Stock Picking: Confident Assertion or Financial Folly

Have you ever personally experienced a Confident Assertion within yourself or while observing others? I think it’s interesting in the area finance, how many Confident Assertions are made about the stock market. Then with hindsight become a bitter punch line, more so than a reality. We see this with recommendations from bullies on Wall Street; the Guru, the Prognosticator, the Conman. These assertions often lead to massive amounts of trading (as well trading cost) on a daily basis that siphoned off real gains and profits for the average investor. They propagate an age-old idea that stock picking or chasing the market is the key to beating the market?

Benjamin Graham, an economist, author, and professor, was famous in the 1930s and 1940s. He originally introduced the idea of fundamental analysis to substantiate company stock picks which may be undervalued. This certainly sounds plausible on the surface, “buy low…sell high”. However, the reality is that constant searching for tidbits of information often triggers emotional responses which lead to excessive stock buying and selling. The unintended consequences are often a lack of diversification, as well, associated costs of trading and chasing short term economic indicators.

Leading up to 2017, the five-year period ending in 2016 saw the S&P 500 (US Large companies) gain 98% while the EAFE (International large companies) was up only 40%.

Graham, known as one of the greatest stock pickers of all time, the man who wrote two classics on investing; Security Analysis and The Intelligent Investor. Shortly before his death in 1976, he told the Journal of Finance the following:

–I am no longer an advocate of elaborate techniques of security analysis in order to find superior value opportunities. This was a rewarding activity, say, 40 years ago, when Security Analysis was first published; but the situation has changed. I doubt whether such extensive efforts will generate sufficiently superior selections to justify their cost.

Apparently, many managers did not get the memo on Benjamin Graham’s revelation of hindsight. Perhaps they missed that class or decided to play hooky that day. The point is that many of these so-called financial Confident Assertions fly in the face of the empirical scientific realities of finance. Allow me to demonstrate by looking at the current trend of many fund managers today, as of May 2017. We see many managers migrating to international from US equities rather than owning them all along. Once again by chasing the market they’re coming to the party a little late.

Let’s look at some of the returns that have taken place in the last 45 plus years. Leading up to 2017, the five-year period ending in 2016 saw the S&P 500 (US Large companies) gain 98% while the EAFE (International large companies) was up only 40%. Many advisors fell into the trap of thinking that this was the new normal, that it was prudent to invest in all U.S. stocks and ignore international. They continue to violate the three simple investing rules:

  1.  Own equities (stocks)
  2.  Diversify (dissimilar price movement, umbrellas and sun screen)
  3.  Rebalance (asset classes not sensational sound bites)

Without a crystal ball making Confident Assertions to which asset classes will perform better over any short-term period can lead to a bitter punch line. Consider the following examples of varying five-year periods of U.S. equity (S&P 500) performances as compared with international (EAFE):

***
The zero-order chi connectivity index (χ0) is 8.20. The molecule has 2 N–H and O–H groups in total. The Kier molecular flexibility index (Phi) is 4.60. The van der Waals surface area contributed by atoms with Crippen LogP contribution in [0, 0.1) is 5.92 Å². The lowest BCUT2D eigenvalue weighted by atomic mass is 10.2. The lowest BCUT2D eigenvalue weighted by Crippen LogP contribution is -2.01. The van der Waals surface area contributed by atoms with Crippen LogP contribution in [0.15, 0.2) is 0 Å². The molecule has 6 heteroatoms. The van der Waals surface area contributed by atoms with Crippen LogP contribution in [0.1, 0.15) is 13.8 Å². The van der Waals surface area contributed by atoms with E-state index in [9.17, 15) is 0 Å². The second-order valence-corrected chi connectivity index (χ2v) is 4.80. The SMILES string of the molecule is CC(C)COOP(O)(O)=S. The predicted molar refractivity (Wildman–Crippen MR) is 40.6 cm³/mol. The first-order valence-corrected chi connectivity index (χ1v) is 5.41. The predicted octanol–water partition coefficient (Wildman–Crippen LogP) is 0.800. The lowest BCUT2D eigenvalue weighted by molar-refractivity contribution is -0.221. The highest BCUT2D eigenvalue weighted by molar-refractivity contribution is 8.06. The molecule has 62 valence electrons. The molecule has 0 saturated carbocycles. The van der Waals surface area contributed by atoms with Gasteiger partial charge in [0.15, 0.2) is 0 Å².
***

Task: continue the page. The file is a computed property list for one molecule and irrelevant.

american main index grows. word s&p500 against the green rising graph. 3d illustration image

1971-1975  EAFE outperformed the S&P by 48%

1979-1983  S&P outperformed the EAFE by 60%

1984-1988  EAFE outperformed the S&P by 257%

1989-1993  S&P outperformed the EAFE by 85%

1995-1999  S&P outperformed the EAFE by 166%

2002-2006  EAFE outperformed the S&P by 70%

2012-2016  S&P outperformed the EAFE by 58%


What is truly extraordinary is that during this entire period (1971-2016), both asset classes had an average annualized return of 10% per year – these returns just occurred unpredictably at different times.

The Portfolio MRI is a tool used to identify the way a portfolio is built; it shows the actual percentage breakdown of where ones money is allocated. Do returns come from managers or the market? How are you invested?

About Paul Nichols

Paul is the founder of Financial Abundance, a Registered Investor Advisory firm and EDI, an Estate Planning Firm with offices in State College and Lewisburg. He has been working with individuals, families and businesses for over twenty years, including many Fortune 500 companies. He has educated tens of thousands of people through seminars, workshops and various international speaking engagements where he shared the stage with many notable individuals such as Ronald Reagan, Robert Kiyosaki (author of Rich Dad, Poor Dad), Mike Ditka, General Schwarzkopf, and Newt Gingrich to name a few.

In 2000, after many years of traveling to consult companies and individuals, Paul decided to relocate from Colorado to State College, PA (his wife’s hometown) to develop a local advisory firm.

Paul operates under the core belief that education plus understanding leads to clarity and confidence; resulting in peace of mind. He is a proud father of three and devoted husband of 20 plus years.

Some of Paul’s accomplishments:
Regular contributor to the Centre Daily Times, via the “It’s Your Money” blog
Featured in the movie Navigating the Fog of Investing
Regular contributor to Town & Gown as the publications Investor Coach
Host of the weekly iTunes Podcast, It’s Your Money
Member of the Western PA Better Business Bureau
Member of the Centre County Chamber of Business and Industry